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A multidrug efflux pump in motion

Date:
March 13, 2017
Source:
Vanderbilt University Medical Center
Summary:
Researchers have mapped the conformational changes that occur in a protein 'notorious' for pumping chemotherapeutic drugs out of cancer cells and blocking medications from reaching the central nervous system. Their report is an important step forward in understanding - and perhaps one day interfering with - the highly dynamic ABC transporter known as P-glycoprotein.
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Researchers at Vanderbilt University Medical Center have mapped the conformational changes that occur in a protein "notorious" for pumping chemotherapeutic drugs out of cancer cells and blocking medications from reaching the central nervous system.

Their report, published today as a letter in the journal Nature, is an important step forward in understanding -- and perhaps one day interfering with -- the highly dynamic ABC transporter known as P-glycoprotein, said corresponding author Hassane Mchaourab, Ph.D.

A national leader in the study of protein "dynamics," Mchaourab is the Louise B. McGavock Professor in the Department of Molecular Physiology and Biophysics in the Vanderbilt University School of Medicine.

P-glycoprotein is an ATP-binding cassette (ABC) transporter. ABC transporters make up the largest family of transporter proteins and are present in all organisms. They use ATP hydrolysis -- the release of chemical energy stored in ATP molecules -- to traffic a wide variety of molecules across cell membranes.

P-glycoprotein is an ABC transporter of the efflux class that functions to remove molecules from inside the cell, including cytotoxic drugs. In this way it controls the body's pharmacokinetic profile. P-glycoprotein is active in many tissues including the intestine, liver, kidney, placenta and the blood-brain barrier.

P-glycoprotein consists of different components, called domains. Using an electron paramagnetic resonance spectroscopy method called double electron-electron resonance (DEER), the researchers mapped the "shape changes" that allow P-glycoprotein to bind a wide variety of drug-like compounds, move them across the cell membrane and then eject them from the cell.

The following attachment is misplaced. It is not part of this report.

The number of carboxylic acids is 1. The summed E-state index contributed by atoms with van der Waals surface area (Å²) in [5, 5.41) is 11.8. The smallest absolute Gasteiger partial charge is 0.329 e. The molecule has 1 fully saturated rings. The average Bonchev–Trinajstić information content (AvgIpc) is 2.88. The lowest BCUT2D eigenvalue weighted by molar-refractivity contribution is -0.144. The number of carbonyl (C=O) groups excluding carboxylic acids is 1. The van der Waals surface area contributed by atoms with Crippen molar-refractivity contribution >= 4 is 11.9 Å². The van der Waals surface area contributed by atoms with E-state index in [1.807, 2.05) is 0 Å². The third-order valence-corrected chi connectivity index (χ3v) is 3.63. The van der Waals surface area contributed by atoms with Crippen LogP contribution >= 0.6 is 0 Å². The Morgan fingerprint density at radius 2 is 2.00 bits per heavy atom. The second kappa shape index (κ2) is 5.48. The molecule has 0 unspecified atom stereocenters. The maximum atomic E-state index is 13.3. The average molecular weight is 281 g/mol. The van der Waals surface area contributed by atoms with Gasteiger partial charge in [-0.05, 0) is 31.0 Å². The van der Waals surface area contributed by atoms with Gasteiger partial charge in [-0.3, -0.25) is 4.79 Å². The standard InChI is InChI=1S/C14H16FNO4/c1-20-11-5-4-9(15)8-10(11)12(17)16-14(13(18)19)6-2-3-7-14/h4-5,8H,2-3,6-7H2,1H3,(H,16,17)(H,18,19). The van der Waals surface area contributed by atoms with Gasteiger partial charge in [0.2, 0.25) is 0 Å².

In particular, the researchers were able to determine how P-glycoprotein's ATP "motor" drives a change in the conformation or spatial orientation of its membrane domain -- the portion of the protein that binds and transports molecules. This conformation change is called "alternating access."

In collaboration with Emad Tajkhorshid, Ph.D., a computational biologist at the University of Illinois at Urbana-Champaign, the researchers generated a model of the specific P-glycoprotein structure that ejects target drugs from the cell.

A culmination of 15 years of effort to understand the mechanistic principles of ABC transporters, their study showed that human P-glycoprotein is structurally and functionally distinct from the well-studied bacterial ABC transporters.

The researchers also discovered an intermediate, "occluded" conformation that occurs after P-glycoprotein binds the target drug but before the drug is ejected from the cell.

This is a key discovery. The intermediate conformation might be the point at which researchers could intervene and prevent P-glycoprotein from pumping chemotherapeutic drugs out of tumor cells before they have had a chance to do their job.

"Now the question is," said Mchaourab, "can we make molecules that exclusively stabilize the occluded confirmation and put the transporter out of commission for a while?"

To that end, the Mchaourab lab is creating a transgenic model of the human P-glycoprotein gene inserted into zebrafish to better understand how the transporter binds different compounds. That information may lead to new ways to block its action.


Story Source:

Materials provided by Vanderbilt University Medical Center. Note: Content may be edited for style and length.


Journal Reference:

  1. Brandy Verhalen, Reza Dastvan, Sundarapandian Thangapandian, Yelena Peskova, Hanane A. Koteiche, Robert K. Nakamoto, Emad Tajkhorshid, Hassane S. Mchaourab. Energy transduction and alternating access of the mammalian ABC transporter P-glycoprotein. Nature, 2017; DOI: 10.1038/nature21414

Cite This Page:

Vanderbilt University Medical Center. "A multidrug efflux pump in motion." ScienceDaily. ScienceDaily, 13 March 2017. <www.sciencedaily.com/releases/2017/03/170313135001.htm>.
Vanderbilt University Medical Center. (2017, March 13). A multidrug efflux pump in motion. ScienceDaily. Retrieved May 23, 2017 from www.sciencedaily.com/releases/2017/03/170313135001.htm
Vanderbilt University Medical Center. "A multidrug efflux pump in motion." ScienceDaily. www.sciencedaily.com/releases/2017/03/170313135001.htm (accessed May 23, 2017).

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